Originally published in The Washington Post GRAHAM, N.C. — Law enforcement officers fired a spray they described as a “pepper-based vapor” that left demonstrators — including children — coughing at an “I Am Change” march for voter turnout. The racially diverse crowd of about 400 had stopped at a Confederate monument in front of the […]
Yes, said this small North Carolina city. Originally published in The Washington Post. GRAHAM, N.C. — ON SATURDAY MORNING, AS 100 demonstrators stood in a small downtown plaza chanting racial justice slogans, Barrett Brown decided to raise the stakes. Brown, the president of the NAACP’s area branch, grabbed a cardboard poster and slipped across the […]
Please click here to be directed to the PDF of “A Woman Not of Her Time,” Carolina Alumni Review, March-April 2020 issue.
Stutterers reach beyond the medical model of disability. Originally published in The Baffler. Illustration © 2019 by L.T. Horowitz. THE LIGHTS DIMMED IN THE HOTEL BALLROOM. Several hundred people, including myself, waited for the surprise announcement. We were in Baltimore in 2015 for the annual convention of the National Stuttering Association (NSA). It was an […]
By complying with one government agency, Samuel Oliver-Bruno exposed himself to deportation by another. Originally published in The Nation. LAST MONTH, SAMUEL OLIVER-BRUNO WAS SUMMONED to the US Citizenship and Immigration Services (USCIS) support center in Morrisville, North Carolina. After living in the United States for more than two decades, the 47-year-old drywall installer was […]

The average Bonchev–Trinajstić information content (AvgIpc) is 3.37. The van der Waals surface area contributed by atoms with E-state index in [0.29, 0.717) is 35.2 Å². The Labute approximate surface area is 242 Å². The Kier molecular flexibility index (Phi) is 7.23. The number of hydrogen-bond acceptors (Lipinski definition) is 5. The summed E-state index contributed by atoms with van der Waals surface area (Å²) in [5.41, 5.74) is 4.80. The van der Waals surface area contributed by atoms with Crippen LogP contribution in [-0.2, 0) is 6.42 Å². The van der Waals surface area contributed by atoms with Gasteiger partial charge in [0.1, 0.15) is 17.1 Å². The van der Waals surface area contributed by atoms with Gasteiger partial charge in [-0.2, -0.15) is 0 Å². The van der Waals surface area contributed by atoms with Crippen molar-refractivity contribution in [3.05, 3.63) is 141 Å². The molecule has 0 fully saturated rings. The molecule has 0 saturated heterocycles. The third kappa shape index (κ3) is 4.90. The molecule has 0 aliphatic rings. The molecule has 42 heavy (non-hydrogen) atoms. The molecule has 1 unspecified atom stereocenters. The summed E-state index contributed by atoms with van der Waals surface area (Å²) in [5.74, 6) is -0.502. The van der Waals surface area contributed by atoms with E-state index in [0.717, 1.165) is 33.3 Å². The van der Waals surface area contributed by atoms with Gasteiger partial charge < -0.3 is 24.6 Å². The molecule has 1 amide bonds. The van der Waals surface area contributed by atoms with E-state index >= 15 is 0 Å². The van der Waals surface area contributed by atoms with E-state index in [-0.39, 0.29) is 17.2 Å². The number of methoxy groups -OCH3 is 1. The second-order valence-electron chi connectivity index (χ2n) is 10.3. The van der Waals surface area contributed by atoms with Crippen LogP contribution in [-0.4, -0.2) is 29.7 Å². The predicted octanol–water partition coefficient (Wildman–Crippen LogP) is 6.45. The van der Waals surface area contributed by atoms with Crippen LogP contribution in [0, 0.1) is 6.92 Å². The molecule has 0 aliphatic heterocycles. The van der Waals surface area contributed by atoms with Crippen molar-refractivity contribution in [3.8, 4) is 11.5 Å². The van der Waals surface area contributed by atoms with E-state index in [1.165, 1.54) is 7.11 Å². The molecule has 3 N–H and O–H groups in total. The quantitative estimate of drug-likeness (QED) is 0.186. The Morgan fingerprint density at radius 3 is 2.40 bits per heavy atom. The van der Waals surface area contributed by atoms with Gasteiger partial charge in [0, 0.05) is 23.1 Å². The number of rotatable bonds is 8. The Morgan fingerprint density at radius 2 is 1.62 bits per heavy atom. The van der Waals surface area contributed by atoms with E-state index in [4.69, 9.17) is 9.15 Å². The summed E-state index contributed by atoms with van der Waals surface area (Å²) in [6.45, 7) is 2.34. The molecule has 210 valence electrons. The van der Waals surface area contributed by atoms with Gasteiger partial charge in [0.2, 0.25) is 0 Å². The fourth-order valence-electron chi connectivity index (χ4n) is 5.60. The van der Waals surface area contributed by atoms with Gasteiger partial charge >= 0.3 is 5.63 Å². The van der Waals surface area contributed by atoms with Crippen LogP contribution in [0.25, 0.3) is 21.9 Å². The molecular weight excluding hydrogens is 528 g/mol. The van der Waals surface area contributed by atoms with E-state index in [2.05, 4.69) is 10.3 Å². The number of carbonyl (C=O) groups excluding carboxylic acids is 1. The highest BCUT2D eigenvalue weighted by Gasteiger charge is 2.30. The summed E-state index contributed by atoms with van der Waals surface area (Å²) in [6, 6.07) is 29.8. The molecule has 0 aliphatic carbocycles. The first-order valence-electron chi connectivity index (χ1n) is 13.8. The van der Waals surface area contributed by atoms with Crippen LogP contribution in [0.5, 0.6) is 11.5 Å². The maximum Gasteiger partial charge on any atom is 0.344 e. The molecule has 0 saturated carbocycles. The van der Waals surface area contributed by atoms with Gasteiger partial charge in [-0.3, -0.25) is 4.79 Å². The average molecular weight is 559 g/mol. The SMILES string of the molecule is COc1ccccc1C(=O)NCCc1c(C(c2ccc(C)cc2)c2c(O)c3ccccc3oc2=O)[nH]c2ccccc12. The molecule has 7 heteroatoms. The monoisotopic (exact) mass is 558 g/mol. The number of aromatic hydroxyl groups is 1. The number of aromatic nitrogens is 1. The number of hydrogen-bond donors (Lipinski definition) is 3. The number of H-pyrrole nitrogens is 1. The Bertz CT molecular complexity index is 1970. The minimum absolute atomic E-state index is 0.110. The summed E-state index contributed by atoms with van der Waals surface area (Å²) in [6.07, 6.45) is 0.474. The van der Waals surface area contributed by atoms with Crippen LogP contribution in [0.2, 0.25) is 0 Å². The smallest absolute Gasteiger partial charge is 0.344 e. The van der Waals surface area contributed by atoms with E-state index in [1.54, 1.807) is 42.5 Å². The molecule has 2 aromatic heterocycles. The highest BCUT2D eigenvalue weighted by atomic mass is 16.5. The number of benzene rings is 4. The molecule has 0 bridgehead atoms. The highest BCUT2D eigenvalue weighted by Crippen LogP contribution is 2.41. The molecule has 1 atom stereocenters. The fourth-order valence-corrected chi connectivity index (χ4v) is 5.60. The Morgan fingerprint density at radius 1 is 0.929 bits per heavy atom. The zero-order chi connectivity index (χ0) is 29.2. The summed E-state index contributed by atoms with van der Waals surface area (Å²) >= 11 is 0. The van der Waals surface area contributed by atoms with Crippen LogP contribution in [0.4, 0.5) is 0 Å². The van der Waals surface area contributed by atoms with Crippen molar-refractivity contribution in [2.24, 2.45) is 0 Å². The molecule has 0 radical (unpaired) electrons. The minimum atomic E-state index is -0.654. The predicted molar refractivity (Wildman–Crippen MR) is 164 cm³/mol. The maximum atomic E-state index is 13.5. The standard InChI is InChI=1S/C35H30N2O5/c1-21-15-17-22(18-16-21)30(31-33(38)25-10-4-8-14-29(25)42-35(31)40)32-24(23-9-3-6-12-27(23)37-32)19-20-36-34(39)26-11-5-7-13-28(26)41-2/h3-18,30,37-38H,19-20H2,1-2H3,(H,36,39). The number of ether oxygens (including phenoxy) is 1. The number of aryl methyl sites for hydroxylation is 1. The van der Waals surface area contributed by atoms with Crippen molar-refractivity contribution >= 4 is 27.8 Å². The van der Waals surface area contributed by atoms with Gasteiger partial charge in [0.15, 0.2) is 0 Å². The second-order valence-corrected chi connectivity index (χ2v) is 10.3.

Anita Earls has been the North Carolina GOP’s chief antagonist in the courtroom. Now she’s running for a seat on the state Supreme Court as a GOP threat to pack the court looms. Originally published in Talking Points Memo JUDICIAL RACES IN NORTH CAROLINA tend to be low-key affairs. But the crowd gathered at a […]
Citing inefficiencies, North Carolina is considering breaking up its countywide school districts. Critics see this as opening the door to resegregation. Originally published in CityLab. WHEN I MOVED TO DURHAM, NORTH CAROLINA, in the mid-1980s, the county had two separate school systems. At its center, like a bulls-eye, was the city system, which was overwhelmingly […]
Click here for “Shutdown,” Carolina Alumni Review, January-February 2018 issue. Opens as a PDF.
Click here for “Citizens of Carolina,” Carolina Alumni Review, September-October 2017 issue. Opens as a PDF.
The fear was that Klansmen would come to replicate the violence that had just racked Charlottesville. Originally published in The Nation. LAST FRIDAY MORNING, A REPORT spread through my hometown of Durham, North Carolina, that white supremacists were descending on downtown. “We are carefully monitoring the situation,” said an all-points bulletin to city workers, “and are taking precautions […]